The U.S. GNI per capita income is actually higher than in most of the countries ahead of the U.S. in the global ranking of happiness. There are about 130 countries that showed up as less happy than the U.S. in 2013. Despite our outstanding technological and economic progress over the past half-century, we are without significant achievements in life satisfaction and the subjective happiness of our population. In contrast, uncertainties and anxieties are high, social and economic inequalities have widened considerably and social trust is in decline. There is an impression that the U.S. has not been very effective at turning its great business capacities, human resources, productivity and natural wealth to the best aim: increased happiness.


[i] John Helliwell, Richard Layard and Jeffrey Sachs, eds., World Happiness Report, The Earth Institute, Columbia University, 2013; Available at

[ii] “Top 10 Countries with Most Bicycles per Capita”; Available at

[iii] ibid.,

[iv] OECD 2013, “How’s Life? At a Glance” in How’s Life 2013: Measuring Well-Being., OECD Publishing; Available at

[v] “Are You Happy?It May Depend on Age, Race/Ethnicity and Other Factors,” The Harris Poll® #30, May 30, 2013; Available at

[vi] Please make a link to my article “Generation Y – Freshly Educated and Deeply Indebted”

[vii] Steve Crabtree, “U.S. Seniors Maintain Happiness Highs With Less Social Time,” Gallup Well-Being, December 12, 2011; Available at:

[viii] “The U-bend of life: Why, beyond middle age, people get happier as they get older,” The Economist, Dec 16th, 2010; Available at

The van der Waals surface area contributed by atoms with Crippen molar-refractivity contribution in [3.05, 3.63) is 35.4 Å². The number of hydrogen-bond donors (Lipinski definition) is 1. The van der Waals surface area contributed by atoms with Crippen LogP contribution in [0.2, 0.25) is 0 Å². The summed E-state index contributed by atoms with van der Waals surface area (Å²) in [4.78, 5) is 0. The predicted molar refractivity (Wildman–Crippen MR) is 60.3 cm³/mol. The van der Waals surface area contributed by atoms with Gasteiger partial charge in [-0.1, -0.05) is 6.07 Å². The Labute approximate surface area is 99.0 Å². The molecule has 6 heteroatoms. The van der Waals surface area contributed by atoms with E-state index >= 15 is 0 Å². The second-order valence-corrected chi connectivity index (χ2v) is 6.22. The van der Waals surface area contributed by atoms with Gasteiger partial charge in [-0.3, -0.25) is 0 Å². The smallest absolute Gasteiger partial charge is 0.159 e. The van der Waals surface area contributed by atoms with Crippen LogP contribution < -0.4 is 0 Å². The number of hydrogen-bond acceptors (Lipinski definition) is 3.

[ix] Steve Crabtree, “U.S. Seniors Maintain Happiness Highs With Less Social Time,” Gallup Well-Being, December 12, 2011; Available at:

[x]Are You Happy? It May Depend on Age, Race/Ethnicity and Other Factors,” The Harris Poll® #30, May 30, 2013; Available at

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About Kristine Barseghyan

Kristine Barseghyan

Kristine Barseghyan, Ph.D. (ABD) Social Sciences

Kristine has a Ph.D. in Social Sciences (ABD), and works as a Democratic Governance and International Development Consultant.

From 2004 to 2012, she worked as program officer for United Nations Development Programme and United States International Agency for International Development. Since 2013, she  is a freelance consultant for international development organizations.

Other posts by Kristine Barseghyan:

One thought on “Satisfaction with Life and Happiness in the U.S.”

  1. 1) Too much unsupported supposition. Data doesn’t support your extensive comments on cause, only the circumstance.
    2) Happier if difference in income, but inequality causing unhappiness. So, which is it? Even the suppositions are inconsistent.